This is a bloody gore show. It’s full of blood and gory content. You see a lot of corpses in a land of war. You see many limbs scattered in the action sequence. The show also combines a classic, folklore, and contemporary stories. On the other hand, it still being a modern anime and not old-fashioned. The sense of gray and the soulless colorful of the world in this show; it illustrated what we saw directly as well as the two protagonists also saw. The black and white sequence is also probably one of the most favorite parts of this show. It used a similar technique as in “Schindler’s List”. In the movie, Liam Neeson’s attention only focused on a kid in red. She was trying to find her parents in the middle of the holocaust. “Dororo” also uses a similar style, especially in Dororo’s flashback.

While the show is about Hyakkimaru and his condition, the show tells a lot of characters from different glasses. There is a ton of exploration in terms of character if you want to analyze one by one. And yet, “Dororo” fit perfectly, besides character, to the animation, natural dialogue, and music especially the first opening theme song. The show also doesn’t seem off and awkward when it comes to comedy. Regardless, this is a dark anime. The humor comes naturally without seeming forced to whatsoever.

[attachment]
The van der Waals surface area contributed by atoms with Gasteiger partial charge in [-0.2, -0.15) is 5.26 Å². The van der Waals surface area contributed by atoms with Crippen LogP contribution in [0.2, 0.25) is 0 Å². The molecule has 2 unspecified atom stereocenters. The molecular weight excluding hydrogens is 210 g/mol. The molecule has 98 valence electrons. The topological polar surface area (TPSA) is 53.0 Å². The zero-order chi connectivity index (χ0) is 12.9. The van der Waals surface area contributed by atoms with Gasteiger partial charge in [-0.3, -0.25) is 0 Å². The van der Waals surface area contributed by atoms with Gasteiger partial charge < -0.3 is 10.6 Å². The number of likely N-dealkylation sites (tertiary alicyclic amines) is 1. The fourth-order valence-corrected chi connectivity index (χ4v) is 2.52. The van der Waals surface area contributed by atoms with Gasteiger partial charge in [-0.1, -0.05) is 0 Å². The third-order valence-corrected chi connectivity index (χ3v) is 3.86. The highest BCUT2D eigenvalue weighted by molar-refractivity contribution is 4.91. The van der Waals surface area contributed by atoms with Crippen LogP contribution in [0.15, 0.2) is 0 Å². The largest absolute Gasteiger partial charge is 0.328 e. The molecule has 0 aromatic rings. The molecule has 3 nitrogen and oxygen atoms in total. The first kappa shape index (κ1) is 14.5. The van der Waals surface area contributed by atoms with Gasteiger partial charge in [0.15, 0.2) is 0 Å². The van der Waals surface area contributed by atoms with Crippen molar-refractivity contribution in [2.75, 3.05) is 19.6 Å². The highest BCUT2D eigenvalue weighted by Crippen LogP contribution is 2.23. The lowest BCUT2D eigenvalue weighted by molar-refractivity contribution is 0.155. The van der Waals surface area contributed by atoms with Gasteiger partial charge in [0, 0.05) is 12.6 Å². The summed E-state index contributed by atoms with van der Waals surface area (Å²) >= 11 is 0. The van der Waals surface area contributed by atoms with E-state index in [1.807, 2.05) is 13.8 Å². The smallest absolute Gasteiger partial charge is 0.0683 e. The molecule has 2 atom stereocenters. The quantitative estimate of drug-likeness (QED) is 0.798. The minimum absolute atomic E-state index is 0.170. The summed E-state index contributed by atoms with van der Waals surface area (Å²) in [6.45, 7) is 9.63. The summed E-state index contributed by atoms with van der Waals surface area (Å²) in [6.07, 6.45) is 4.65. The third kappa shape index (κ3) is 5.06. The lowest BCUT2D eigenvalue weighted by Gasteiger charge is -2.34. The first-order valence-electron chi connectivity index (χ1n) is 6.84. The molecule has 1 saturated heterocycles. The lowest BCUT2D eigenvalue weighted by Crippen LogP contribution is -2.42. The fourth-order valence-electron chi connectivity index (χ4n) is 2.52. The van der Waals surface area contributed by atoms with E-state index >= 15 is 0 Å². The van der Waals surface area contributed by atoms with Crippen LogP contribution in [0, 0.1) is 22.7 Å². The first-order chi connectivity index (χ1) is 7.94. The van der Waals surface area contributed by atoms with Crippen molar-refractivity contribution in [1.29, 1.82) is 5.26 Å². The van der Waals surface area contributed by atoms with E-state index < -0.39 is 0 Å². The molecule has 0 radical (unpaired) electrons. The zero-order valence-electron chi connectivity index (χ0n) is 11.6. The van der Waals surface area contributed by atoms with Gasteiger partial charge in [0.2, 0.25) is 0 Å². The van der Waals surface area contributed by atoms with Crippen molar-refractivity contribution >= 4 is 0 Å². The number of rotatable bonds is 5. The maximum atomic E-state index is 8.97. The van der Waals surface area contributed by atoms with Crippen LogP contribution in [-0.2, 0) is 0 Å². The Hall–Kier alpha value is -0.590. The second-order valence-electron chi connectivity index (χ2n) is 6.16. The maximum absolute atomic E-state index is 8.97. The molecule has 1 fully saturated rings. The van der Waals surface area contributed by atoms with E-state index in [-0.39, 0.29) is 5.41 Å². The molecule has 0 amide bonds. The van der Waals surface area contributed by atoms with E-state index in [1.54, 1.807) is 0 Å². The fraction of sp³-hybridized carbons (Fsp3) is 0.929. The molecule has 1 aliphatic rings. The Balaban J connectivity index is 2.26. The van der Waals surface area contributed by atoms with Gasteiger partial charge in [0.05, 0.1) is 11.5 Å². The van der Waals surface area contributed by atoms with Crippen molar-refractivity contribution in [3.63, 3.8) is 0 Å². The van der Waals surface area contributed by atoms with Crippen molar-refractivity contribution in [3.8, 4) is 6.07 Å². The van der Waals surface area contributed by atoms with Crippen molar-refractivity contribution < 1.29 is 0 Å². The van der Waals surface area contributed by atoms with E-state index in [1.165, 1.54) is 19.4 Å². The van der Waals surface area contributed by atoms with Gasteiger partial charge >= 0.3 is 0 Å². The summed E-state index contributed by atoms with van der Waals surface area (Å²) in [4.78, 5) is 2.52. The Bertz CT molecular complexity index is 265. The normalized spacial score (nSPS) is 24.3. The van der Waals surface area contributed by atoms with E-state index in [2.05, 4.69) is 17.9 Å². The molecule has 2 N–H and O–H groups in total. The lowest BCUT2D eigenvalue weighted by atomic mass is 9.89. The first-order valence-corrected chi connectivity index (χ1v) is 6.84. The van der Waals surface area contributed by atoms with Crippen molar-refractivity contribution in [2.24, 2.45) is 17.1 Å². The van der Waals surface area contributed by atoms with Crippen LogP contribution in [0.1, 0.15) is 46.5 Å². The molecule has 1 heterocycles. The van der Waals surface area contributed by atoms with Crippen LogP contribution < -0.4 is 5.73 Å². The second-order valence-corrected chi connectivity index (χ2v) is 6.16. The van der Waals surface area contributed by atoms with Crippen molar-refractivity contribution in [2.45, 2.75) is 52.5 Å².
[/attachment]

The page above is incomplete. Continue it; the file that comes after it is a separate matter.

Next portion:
As a modern adaptation of the 60s anime, “Dororo” works well in terms of a remake. It’s a timeless cult-classic dark fantasy. I adore this anime so much from the first episode, the exposition in the first episode. If you still think this is a complicated anime, it’s not, to be honest. This show only follows normal structure just like anime in general. Even if you have never watched the 60’s version, you would love this. I was thinking, is there an arthouse within the scope of the anime besides Studio Ghibli and Makoto Shinkai? I need those types of anime.

4.5 out of 5 stars.

Salman Al Farisi

An Indonesian who loves to watch and read everything. A literary student who likes to write about reviews and essays on Crackdown Review. But, I just wannabe critics who love arthouse than anything.